Clue Strategies (Tips And Tricks To Win) 


Clue Strategies (Tips And Tricks To Win) 

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It’s Friday and that means Family Fun Night. You draw the game  out of the closet only to find it’s a board game that you have never really been a fan of…Clue. It seems like it takes forever (but not as long as Monopoly) and is kind of boring if it’s not your turn. 

It also feels like forever before it’s your turn again. You want to have fun and make it a great time, but how? 

Well obviously winning the game is a great way for it to be more fun for you… but if you rarely play this game you might be wanting some tips and tricks to help your Clue strategy along. 

That’s what this article is all about! 

Some important strategic tips for winning Clue are: 

  • Always pay attention to every question asked
  • Make note of repeated suggestions involving certain weapons, rooms or people
  • Make notes of every time a suggestion can’t be disproven 
  • Travel from room to room only as needed
  • Try to figure out multiple clues at a time
  • Never guess the same weapon or character unless you have it (to avoid giving it away or seeing the same card twice)
  • Try and show the same card to everyone and hide a card or two if at all possible (without cheating) 
  • Use the secret passages to easily rule out at least two rooms (or to figure out which person or weapon was used if you have one of the rooms)

Of course those are just a few of the ways that you can gain an edge when you are playing Clue the next time. Paying close attention is a vitally important strategy that far too many people miss when playing Clue. 

If someone repeatedly suggests a weapon, person, or room and people can’t seem to show cards for them then it might be that those are the correct cards. Of course you still have to verify that the person making the suggestion doesn’t hold one or two of the cards that they are suggesting.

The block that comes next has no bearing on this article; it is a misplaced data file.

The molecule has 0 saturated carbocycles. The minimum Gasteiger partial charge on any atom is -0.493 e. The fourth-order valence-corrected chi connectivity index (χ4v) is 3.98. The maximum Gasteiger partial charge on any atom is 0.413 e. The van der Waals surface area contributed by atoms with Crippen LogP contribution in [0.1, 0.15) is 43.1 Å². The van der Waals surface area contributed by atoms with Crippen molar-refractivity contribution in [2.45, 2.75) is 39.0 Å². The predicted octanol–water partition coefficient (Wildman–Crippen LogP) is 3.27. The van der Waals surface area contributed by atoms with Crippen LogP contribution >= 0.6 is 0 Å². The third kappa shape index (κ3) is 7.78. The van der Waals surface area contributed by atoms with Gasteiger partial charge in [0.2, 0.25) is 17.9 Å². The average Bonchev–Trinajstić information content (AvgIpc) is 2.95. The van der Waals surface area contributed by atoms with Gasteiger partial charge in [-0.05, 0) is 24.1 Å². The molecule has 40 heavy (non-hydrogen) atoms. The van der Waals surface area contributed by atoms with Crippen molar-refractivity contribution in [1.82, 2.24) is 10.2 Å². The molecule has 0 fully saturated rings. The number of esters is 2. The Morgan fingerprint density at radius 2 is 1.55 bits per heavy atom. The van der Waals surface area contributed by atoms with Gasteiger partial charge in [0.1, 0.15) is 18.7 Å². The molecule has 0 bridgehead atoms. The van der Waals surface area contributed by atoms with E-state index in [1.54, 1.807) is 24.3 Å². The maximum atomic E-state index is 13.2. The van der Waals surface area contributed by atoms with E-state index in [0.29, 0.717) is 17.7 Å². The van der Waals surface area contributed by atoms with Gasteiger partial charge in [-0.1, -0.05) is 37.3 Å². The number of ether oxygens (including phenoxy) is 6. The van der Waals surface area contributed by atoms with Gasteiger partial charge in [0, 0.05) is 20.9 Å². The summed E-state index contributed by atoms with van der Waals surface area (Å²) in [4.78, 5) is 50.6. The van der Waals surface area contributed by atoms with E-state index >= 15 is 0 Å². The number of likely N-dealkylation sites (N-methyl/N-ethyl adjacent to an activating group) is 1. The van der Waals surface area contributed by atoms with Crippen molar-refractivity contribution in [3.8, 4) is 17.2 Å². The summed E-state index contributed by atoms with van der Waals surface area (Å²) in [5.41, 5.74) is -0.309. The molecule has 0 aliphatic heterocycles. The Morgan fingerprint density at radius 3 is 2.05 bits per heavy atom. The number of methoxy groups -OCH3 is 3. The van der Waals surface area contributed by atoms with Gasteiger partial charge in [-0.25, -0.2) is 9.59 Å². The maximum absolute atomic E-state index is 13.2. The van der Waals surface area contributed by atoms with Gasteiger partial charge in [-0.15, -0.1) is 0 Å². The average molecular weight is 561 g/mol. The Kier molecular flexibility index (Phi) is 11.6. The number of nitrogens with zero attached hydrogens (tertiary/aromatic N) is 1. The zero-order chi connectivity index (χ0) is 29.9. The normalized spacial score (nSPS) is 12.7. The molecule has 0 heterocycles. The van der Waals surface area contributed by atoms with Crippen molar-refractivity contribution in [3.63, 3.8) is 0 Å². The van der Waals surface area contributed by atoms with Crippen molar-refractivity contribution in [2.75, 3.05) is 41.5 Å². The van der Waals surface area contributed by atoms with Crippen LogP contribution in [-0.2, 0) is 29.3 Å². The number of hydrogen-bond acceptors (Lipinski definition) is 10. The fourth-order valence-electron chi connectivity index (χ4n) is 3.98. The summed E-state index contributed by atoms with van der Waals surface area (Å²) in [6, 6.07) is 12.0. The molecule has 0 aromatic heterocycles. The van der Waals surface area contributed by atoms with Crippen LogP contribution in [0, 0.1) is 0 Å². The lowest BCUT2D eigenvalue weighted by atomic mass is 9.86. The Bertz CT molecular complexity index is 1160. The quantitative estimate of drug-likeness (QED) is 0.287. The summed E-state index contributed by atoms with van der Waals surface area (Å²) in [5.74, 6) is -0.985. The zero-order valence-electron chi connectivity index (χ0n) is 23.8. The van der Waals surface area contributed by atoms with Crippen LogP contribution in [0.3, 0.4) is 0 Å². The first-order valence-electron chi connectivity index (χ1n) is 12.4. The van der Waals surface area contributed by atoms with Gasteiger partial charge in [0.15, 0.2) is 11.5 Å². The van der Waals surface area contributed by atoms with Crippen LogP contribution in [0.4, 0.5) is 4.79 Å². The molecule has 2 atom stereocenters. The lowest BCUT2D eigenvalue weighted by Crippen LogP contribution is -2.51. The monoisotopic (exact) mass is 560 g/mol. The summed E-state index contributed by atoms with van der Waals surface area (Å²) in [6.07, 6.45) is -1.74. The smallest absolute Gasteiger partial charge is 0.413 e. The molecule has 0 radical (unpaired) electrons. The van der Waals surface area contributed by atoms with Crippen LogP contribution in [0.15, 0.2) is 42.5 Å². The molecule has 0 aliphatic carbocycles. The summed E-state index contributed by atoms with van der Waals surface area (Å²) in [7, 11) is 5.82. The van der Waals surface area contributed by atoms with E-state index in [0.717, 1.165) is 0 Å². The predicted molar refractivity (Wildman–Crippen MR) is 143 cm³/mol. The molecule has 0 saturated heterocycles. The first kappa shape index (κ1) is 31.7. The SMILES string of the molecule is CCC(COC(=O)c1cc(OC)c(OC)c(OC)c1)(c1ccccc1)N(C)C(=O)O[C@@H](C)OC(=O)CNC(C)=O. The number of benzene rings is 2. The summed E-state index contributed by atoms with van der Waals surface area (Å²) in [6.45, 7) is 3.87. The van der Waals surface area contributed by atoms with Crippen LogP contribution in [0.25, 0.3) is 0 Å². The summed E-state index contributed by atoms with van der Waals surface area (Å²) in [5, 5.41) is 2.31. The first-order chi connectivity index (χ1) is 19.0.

Before we dive any deeper into the best strategies for playing Clue let’s take a look at some important info about the game. 

One of the few board games that has been adapted on the big screen, Clue is a game designed to help bring out your inner Sherlock Holmes. You get to become the detective and deduce who is the criminal, what was their choice of weapon, and where was the crime committed. 

The main objective of course is to find out your opponents’ cards and deduce the remaining cards left in the envelope before your opponents do. 

You have six suspects: Miss Peacock, Mr. Plum, Colonel Mustard, Miss Scarlet, Mrs. White, and Mr. Green. You also have six weapons of choice: lead pipe, candlestick, revolver, wrench, rope, and a dagger. 

Lastly, you have 9 rooms to go through and decide where the crime was committed: kitchen, ballroom, conservatory, billiard room, library, study, hall, lounge, or the dining room. 

The suspects, weaponry, and rooms are all subject to change depending on the style of Clue you have purchased. 

Now it is time to set up the game. You sort the cards into the three piles of suspects, weaponry, and rooms. Draw a card from each pile. Do not look at the drawn cards and place them into the envelope that has been provided. After the cards have been chosen, shuffle the three stacks together and deal the cards to the players until there are no more Clue cards left. 

Grab your Clue game sheet and a pencil. Choose your character and roll to see who goes first.